Committee approves bill on determining endangered species

Posted: November 15, 2013

HARRISBURG - Legislation to remove the historic authority of the state fish and game commissions to designate endangered species cleared its first hurdle Wednesday over the objections of outdoorsmen and environmentalists.

By a bipartisan 16-8 vote, the House Game and Fisheries Committee approved a bill to give an appointed regulatory panel the final say as to which species of wildlife and aquatic life are listed.

House Majority Leader Mike Turzai (R., Allegheny) said Wednesday he was "looking to run" the bill next week.

Rep. Keith Gillespie (R., York), a committee member who described himself as a longtime hunter, said he voted against the bill because it moves away from a science-based approach to managing wildlife, something he called "extremely dangerous."

"These are life-and-death decisions," he said.

The panel that would be given the authority - the Independent Regulatory Review Commission - reviews virtually all regulations in other agencies. Now it would also have the power to decide whether a species should be on the endangered list.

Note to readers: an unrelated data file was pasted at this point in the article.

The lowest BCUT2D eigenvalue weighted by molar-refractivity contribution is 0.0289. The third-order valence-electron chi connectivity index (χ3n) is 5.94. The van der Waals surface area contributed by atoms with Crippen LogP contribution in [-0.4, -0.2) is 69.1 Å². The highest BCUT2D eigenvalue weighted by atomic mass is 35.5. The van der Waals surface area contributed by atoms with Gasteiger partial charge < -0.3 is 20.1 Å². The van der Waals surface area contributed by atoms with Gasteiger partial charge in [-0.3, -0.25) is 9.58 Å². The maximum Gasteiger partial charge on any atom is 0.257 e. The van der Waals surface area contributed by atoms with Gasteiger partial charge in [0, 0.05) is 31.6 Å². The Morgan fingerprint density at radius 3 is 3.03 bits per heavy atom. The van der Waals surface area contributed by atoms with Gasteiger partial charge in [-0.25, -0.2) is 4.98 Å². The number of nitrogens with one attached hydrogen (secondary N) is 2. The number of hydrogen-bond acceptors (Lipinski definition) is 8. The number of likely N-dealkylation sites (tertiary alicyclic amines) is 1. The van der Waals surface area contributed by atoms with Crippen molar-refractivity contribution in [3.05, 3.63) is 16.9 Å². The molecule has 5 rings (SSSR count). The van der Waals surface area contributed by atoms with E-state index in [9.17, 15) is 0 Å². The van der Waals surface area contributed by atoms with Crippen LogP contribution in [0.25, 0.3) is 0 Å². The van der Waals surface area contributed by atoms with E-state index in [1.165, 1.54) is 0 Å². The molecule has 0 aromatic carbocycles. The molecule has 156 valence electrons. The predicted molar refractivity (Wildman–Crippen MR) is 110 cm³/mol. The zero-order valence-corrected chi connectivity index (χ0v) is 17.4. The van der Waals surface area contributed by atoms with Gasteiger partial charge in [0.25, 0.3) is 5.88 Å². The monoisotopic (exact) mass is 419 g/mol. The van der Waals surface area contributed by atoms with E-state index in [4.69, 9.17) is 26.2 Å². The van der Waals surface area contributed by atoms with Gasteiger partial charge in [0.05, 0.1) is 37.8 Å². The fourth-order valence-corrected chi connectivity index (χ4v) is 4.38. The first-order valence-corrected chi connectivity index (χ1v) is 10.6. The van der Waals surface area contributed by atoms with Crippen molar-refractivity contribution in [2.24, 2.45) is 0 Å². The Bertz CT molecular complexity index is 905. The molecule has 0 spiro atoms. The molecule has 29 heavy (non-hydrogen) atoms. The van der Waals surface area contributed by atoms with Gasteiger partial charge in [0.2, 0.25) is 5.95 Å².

Supporters, such as Committee Chairman Martin Causer (R., Cameron), said that the change would bring consistency and accountability to the process and that a newly accessible public database would allow developers to see whether their projects might be affected by an endangered species.

Bill sponsor Jeff Pyle (R., Armstrong) said a species of endangered mussel had all but halted dredging of parts of the Allegheny River, and said he feared the listing of several types of bat, whose numbers have been decimated by white-nose syndrome disease, might stop development within a wide radius around many structures where they can be found.

But many of those who packed a Capitol hearing room, along with gas and other industry lobbyists, said the change would subjugate science to the whims of a politically appointed board.

"The bill continues to have a fatal flaw," said Jeff Schmidt, executive director of the Sierra Club in Pennsylvania. "It takes the decision out of hands of scientists and puts it in the hands of political appointees."

The fish and game commissions said the shift in control could mean the loss of $27 million in federal funding, but Causer said he was confident the concerns of the U.S. Fish and Wildlife Department Services had been addressed.

Greg Raffensperger, executive director of the Game and Fisheries Committee, said game and fish scientists would still determine the designations, but their recommendations would be reviewed by the regulatory body the same as other agencies' regulations are now.


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